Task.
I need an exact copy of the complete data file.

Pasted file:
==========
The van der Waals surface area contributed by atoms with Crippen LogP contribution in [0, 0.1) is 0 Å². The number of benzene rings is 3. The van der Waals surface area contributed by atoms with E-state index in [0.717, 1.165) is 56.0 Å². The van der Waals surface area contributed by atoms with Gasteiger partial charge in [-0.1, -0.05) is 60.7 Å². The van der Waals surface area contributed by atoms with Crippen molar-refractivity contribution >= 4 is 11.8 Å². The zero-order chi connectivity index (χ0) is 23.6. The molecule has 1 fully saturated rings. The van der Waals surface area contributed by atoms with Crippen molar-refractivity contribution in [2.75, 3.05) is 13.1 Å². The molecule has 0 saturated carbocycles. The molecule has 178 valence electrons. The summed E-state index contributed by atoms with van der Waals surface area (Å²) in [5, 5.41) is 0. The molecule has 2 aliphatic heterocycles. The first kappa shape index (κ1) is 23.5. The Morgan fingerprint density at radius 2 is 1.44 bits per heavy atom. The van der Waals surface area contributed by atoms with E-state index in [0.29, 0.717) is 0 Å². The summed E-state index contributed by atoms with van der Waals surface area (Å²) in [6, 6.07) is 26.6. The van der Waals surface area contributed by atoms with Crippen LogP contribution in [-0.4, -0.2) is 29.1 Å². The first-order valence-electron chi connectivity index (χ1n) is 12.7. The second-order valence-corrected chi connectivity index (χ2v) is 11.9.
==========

The van der Waals surface area contributed by atoms with Crippen LogP contribution in [0, 0.1) is 0 Å². The number of benzene rings is 3. The van der Waals surface area contributed by atoms with E-state index in [0.717, 1.165) is 56.0 Å². The van der Waals surface area contributed by atoms with Gasteiger partial charge in [-0.1, -0.05) is 60.7 Å². The van der Waals surface area contributed by atoms with Crippen molar-refractivity contribution >= 4 is 11.8 Å². The zero-order chi connectivity index (χ0) is 23.6. The molecule has 1 fully saturated rings. The van der Waals surface area contributed by atoms with Crippen molar-refractivity contribution in [2.75, 3.05) is 13.1 Å². The molecule has 0 saturated carbocycles. The molecule has 178 valence electrons. The summed E-state index contributed by atoms with van der Waals surface area (Å²) in [5, 5.41) is 0. The molecule has 2 aliphatic heterocycles. The first kappa shape index (κ1) is 23.5. The Morgan fingerprint density at radius 2 is 1.44 bits per heavy atom. The van der Waals surface area contributed by atoms with E-state index in [0.29, 0.717) is 0 Å². The summed E-state index contributed by atoms with van der Waals surface area (Å²) in [6, 6.07) is 26.6. The van der Waals surface area contributed by atoms with Crippen LogP contribution in [-0.4, -0.2) is 29.1 Å². The first-order valence-electron chi connectivity index (χ1n) is 12.7. The second-order valence-corrected chi connectivity index (χ2v) is 11.9.